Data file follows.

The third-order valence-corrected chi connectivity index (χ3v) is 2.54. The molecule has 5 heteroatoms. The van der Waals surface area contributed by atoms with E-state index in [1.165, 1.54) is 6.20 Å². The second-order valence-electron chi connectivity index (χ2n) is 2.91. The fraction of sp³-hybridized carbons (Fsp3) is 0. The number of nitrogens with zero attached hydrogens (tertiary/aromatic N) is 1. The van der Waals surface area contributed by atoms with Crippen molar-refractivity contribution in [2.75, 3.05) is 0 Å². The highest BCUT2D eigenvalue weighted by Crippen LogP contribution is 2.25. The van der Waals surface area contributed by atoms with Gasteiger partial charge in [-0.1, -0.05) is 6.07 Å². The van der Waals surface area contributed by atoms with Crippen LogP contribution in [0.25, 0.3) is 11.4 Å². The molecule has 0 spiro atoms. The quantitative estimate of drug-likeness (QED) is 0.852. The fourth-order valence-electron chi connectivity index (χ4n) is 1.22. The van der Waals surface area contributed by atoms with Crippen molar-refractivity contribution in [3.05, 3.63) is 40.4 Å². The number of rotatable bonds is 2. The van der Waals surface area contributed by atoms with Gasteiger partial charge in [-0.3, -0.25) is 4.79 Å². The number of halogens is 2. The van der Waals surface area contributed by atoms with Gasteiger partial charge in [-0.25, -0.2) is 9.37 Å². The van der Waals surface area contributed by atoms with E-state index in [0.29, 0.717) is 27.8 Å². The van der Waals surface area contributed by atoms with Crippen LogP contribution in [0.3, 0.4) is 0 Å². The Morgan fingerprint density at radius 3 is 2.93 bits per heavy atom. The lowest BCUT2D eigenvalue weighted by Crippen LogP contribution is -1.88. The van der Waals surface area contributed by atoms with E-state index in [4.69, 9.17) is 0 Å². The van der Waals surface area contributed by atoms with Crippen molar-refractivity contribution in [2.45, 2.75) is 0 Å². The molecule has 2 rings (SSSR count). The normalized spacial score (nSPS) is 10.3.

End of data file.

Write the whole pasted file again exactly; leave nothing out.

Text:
The third-order valence-corrected chi connectivity index (χ3v) is 2.54. The molecule has 5 heteroatoms. The van der Waals surface area contributed by atoms with E-state index in [1.165, 1.54) is 6.20 Å². The second-order valence-electron chi connectivity index (χ2n) is 2.91. The fraction of sp³-hybridized carbons (Fsp3) is 0. The number of nitrogens with zero attached hydrogens (tertiary/aromatic N) is 1. The van der Waals surface area contributed by atoms with Crippen molar-refractivity contribution in [2.75, 3.05) is 0 Å². The highest BCUT2D eigenvalue weighted by Crippen LogP contribution is 2.25. The van der Waals surface area contributed by atoms with Gasteiger partial charge in [-0.1, -0.05) is 6.07 Å². The van der Waals surface area contributed by atoms with Crippen LogP contribution in [0.25, 0.3) is 11.4 Å². The molecule has 0 spiro atoms. The quantitative estimate of drug-likeness (QED) is 0.852. The fourth-order valence-electron chi connectivity index (χ4n) is 1.22. The van der Waals surface area contributed by atoms with Crippen molar-refractivity contribution in [3.05, 3.63) is 40.4 Å². The number of rotatable bonds is 2. The van der Waals surface area contributed by atoms with Gasteiger partial charge in [-0.3, -0.25) is 4.79 Å². The number of halogens is 2. The van der Waals surface area contributed by atoms with Gasteiger partial charge in [-0.25, -0.2) is 9.37 Å². The van der Waals surface area contributed by atoms with E-state index in [0.29, 0.717) is 27.8 Å². The van der Waals surface area contributed by atoms with Crippen LogP contribution in [0.3, 0.4) is 0 Å². The Morgan fingerprint density at radius 3 is 2.93 bits per heavy atom. The lowest BCUT2D eigenvalue weighted by Crippen LogP contribution is -1.88. The van der Waals surface area contributed by atoms with E-state index in [4.69, 9.17) is 0 Å². The van der Waals surface area contributed by atoms with Crippen molar-refractivity contribution in [2.45, 2.75) is 0 Å². The molecule has 2 rings (SSSR count). The normalized spacial score (nSPS) is 10.3.